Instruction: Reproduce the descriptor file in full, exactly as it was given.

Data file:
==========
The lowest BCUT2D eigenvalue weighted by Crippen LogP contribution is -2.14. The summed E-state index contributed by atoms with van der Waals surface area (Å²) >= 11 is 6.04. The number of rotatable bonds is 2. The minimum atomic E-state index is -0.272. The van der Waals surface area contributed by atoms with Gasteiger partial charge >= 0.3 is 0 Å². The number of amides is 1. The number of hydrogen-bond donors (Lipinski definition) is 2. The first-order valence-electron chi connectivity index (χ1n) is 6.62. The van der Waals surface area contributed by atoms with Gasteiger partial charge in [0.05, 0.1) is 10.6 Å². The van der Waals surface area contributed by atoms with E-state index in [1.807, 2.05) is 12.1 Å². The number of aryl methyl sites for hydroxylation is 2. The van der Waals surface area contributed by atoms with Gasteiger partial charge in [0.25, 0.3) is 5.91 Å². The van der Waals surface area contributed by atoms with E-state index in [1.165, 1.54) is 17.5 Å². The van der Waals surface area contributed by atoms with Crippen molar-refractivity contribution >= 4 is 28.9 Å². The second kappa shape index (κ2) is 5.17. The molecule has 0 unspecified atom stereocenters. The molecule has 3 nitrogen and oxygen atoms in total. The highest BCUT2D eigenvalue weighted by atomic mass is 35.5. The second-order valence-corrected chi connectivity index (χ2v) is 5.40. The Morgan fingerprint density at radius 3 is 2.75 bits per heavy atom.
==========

The lowest BCUT2D eigenvalue weighted by Crippen LogP contribution is -2.14. The summed E-state index contributed by atoms with van der Waals surface area (Å²) >= 11 is 6.04. The number of rotatable bonds is 2. The minimum atomic E-state index is -0.272. The van der Waals surface area contributed by atoms with Gasteiger partial charge >= 0.3 is 0 Å². The number of amides is 1. The number of hydrogen-bond donors (Lipinski definition) is 2. The first-order valence-electron chi connectivity index (χ1n) is 6.62. The van der Waals surface area contributed by atoms with Gasteiger partial charge in [0.05, 0.1) is 10.6 Å². The van der Waals surface area contributed by atoms with E-state index in [1.807, 2.05) is 12.1 Å². The number of aryl methyl sites for hydroxylation is 2. The van der Waals surface area contributed by atoms with Gasteiger partial charge in [0.25, 0.3) is 5.91 Å². The van der Waals surface area contributed by atoms with E-state index in [1.165, 1.54) is 17.5 Å². The van der Waals surface area contributed by atoms with Crippen molar-refractivity contribution >= 4 is 28.9 Å². The second kappa shape index (κ2) is 5.17. The molecule has 0 unspecified atom stereocenters. The molecule has 3 nitrogen and oxygen atoms in total. The highest BCUT2D eigenvalue weighted by atomic mass is 35.5. The second-order valence-corrected chi connectivity index (χ2v) is 5.40. The Morgan fingerprint density at radius 3 is 2.75 bits per heavy atom.